2023Ch8SumMcBr - Supply: Costs of Production Chapter 8...

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Supply: Costs of Production Chapter 8
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Outline Firms and production Economic costs Economic profit Costs in relation to time periods Law of diminishing returns Short run costs Long run costs Economies and diseconomies of scale Minimum efficient scale
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Firms and production In microeconomics, a business enterprise or company is often times referred to as the business firm. Business firms may either be proprietorships, partnerships or corporations. All firms need resources in order to produce products (goods and services). They attempt to use land, labor and capital at the lowest cost possible in order to make the greatest profit possible. Profit is the difference between total revenue and total cost. The purpose of this chapter is to examine the various costs that are involved in production. Once you have an understanding of costs, you will be able to analyze the four product market models studied in microeconomics: perfect competition, monopoly, oligopoly and monopolistic competition.
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Economic costs Economic costs are the costs associated with the factors of production: labor, land, capital and entrepreneurship. Firms pay wages for labor, rent for land and interest for capital. These are referred to as explicit costs. Explicit costs are dollar outlays. But explicit costs are not the only type of costs in economics. Implicit costs are also included in the total cost of production. Implicit costs are based on the opportunity costs of the entrepreneur and refer to the minimum amount of profit it takes for the entrepreneur to stay in business. For example, if you worked for a corporation and received $50,000 and then went into business for yourself, you have to make at least $50,000, your opportunity cost, to make it all worth it.
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Economic profit The implicit cost of the entrepreneur (opportunity cost) is also is called normal profit. Thus, a portion of overall profit is a cost, the implicit cost (which is the normal profit) of doing business for the entrepreneur. In economics, the total cost of doing business is the sum of explicit and implicit costs. This is different than in an accounting class. In accounting, explicit costs are the only costs considered and the concept of profit would be total revenue minus those explicit costs. Economic profit, on the other hand, would be total revenue minus the sum of explicit and implicit costs, including normal profit.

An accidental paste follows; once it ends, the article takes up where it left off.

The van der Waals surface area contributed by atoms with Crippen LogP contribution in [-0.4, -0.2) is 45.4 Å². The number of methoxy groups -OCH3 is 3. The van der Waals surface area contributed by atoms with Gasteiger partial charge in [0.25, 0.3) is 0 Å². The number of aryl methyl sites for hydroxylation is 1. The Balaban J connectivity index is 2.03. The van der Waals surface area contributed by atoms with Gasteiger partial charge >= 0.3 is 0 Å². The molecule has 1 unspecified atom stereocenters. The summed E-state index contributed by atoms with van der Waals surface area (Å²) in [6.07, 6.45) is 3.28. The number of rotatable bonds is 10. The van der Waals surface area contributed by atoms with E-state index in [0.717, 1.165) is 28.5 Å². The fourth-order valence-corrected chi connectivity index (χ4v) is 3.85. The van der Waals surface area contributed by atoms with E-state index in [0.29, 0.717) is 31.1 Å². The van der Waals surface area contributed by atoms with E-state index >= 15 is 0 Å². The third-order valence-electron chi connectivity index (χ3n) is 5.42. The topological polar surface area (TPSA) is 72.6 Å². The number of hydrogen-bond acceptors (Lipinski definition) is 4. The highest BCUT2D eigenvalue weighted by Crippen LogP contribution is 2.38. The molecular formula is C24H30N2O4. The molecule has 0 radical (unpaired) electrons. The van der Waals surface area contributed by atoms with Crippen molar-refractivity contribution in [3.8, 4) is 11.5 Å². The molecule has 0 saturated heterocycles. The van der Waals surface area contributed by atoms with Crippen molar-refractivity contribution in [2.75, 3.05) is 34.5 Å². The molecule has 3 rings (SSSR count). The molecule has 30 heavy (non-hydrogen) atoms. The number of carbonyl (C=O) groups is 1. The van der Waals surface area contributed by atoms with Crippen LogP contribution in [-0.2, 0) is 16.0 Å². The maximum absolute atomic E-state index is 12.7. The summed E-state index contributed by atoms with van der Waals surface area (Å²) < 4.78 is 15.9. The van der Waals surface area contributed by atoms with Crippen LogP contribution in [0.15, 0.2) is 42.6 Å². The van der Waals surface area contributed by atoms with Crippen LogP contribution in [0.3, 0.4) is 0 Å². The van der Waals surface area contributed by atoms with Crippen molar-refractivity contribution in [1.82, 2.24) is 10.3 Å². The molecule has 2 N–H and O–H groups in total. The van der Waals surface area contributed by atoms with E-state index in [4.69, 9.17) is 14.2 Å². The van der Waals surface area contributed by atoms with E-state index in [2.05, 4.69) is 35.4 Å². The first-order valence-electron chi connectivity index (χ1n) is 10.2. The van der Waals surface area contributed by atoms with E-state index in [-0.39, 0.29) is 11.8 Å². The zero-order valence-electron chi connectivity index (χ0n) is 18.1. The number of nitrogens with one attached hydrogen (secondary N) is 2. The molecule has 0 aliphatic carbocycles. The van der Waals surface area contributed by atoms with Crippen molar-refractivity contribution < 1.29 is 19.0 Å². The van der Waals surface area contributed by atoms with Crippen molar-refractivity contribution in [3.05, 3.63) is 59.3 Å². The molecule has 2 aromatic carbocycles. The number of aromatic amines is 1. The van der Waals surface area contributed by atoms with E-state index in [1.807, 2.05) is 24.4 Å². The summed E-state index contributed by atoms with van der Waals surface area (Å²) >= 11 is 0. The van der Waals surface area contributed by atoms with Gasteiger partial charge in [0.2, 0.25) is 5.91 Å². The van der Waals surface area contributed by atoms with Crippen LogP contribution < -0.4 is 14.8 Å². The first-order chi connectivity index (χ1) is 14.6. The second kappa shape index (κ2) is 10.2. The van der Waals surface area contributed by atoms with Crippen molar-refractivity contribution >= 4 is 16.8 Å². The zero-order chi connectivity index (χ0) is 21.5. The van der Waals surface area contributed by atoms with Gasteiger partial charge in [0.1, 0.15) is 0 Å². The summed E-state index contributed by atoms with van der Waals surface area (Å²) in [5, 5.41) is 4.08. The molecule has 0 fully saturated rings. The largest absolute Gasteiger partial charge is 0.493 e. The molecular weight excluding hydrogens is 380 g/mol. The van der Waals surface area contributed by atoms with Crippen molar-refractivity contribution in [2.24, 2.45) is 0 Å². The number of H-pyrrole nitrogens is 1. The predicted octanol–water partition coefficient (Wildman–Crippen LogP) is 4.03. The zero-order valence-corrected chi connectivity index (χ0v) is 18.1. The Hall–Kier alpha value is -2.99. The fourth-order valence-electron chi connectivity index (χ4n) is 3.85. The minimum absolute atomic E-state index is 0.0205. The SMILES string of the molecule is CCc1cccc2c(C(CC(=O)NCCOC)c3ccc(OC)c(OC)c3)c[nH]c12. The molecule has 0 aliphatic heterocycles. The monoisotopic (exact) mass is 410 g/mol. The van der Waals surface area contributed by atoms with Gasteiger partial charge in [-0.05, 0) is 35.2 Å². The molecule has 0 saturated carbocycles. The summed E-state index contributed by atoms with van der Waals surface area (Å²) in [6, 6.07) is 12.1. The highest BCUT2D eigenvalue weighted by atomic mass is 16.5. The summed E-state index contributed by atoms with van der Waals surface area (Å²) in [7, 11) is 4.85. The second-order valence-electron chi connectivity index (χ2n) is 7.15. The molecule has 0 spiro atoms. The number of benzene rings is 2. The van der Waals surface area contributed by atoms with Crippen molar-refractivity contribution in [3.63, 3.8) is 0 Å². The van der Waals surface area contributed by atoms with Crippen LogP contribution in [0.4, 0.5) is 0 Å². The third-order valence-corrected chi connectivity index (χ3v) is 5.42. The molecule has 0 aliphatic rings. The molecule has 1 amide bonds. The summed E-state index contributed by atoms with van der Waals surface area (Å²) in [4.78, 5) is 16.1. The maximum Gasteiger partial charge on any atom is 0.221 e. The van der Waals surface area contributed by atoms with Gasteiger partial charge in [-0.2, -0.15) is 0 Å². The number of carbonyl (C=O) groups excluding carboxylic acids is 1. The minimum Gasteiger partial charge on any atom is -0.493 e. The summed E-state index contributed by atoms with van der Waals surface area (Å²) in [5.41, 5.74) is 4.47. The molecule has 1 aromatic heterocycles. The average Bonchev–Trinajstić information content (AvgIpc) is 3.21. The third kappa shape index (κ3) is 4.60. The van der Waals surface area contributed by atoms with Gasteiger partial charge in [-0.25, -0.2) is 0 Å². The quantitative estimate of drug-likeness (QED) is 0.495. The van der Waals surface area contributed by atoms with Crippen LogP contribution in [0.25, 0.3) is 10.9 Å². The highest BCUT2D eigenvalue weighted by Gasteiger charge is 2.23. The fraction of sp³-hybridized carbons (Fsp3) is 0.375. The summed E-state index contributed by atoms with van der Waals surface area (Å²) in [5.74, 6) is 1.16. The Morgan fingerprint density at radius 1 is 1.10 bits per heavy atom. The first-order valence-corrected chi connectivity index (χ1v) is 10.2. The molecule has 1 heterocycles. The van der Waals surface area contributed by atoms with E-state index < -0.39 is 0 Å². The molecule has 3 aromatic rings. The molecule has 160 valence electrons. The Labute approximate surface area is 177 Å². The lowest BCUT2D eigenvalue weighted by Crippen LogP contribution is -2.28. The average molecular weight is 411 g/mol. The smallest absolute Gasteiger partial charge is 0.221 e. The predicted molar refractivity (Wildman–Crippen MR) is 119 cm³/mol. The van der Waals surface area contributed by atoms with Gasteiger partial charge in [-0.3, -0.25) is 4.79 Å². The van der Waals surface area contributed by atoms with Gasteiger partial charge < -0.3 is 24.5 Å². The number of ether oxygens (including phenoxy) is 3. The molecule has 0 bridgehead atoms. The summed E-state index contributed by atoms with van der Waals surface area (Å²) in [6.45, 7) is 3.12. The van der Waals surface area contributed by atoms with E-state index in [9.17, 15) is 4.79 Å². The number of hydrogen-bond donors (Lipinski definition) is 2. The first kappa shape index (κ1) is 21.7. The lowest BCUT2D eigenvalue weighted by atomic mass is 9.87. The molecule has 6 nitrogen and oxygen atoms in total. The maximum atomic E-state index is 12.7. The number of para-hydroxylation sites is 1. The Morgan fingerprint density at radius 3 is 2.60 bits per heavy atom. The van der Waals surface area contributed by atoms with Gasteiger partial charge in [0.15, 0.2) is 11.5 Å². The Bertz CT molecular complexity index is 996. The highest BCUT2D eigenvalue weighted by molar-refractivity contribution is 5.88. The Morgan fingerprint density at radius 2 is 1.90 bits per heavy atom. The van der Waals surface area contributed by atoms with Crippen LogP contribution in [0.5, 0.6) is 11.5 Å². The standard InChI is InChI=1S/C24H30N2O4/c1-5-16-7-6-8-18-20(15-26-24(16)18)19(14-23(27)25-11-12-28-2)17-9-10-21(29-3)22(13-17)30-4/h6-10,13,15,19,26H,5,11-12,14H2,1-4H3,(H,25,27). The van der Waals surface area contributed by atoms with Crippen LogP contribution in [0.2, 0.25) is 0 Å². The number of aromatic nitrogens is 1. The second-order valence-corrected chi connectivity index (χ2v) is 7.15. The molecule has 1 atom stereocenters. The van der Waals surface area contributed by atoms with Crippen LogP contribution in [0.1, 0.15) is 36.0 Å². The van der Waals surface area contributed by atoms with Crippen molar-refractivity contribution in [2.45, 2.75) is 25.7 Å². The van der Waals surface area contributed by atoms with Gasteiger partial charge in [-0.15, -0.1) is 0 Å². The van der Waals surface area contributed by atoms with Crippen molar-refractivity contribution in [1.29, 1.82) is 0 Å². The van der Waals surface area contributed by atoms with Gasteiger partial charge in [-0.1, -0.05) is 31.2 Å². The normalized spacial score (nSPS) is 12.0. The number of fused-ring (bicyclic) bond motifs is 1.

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Economic time periods Economists analyze business firms in three different time periods: the immediate market period, the short run and the long run. The immediate market period is a time period so short that firms cannot make adjustments to increases or decreases in demand. The time period is too short to change the amount of resources used. In other words, all resources
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This note was uploaded on 02/22/2011 for the course ECON 2023 taught by Professor Meier during the Spring '11 term at St. Petersburg College.

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2023Ch8SumMcBr - Supply: Costs of Production Chapter 8...

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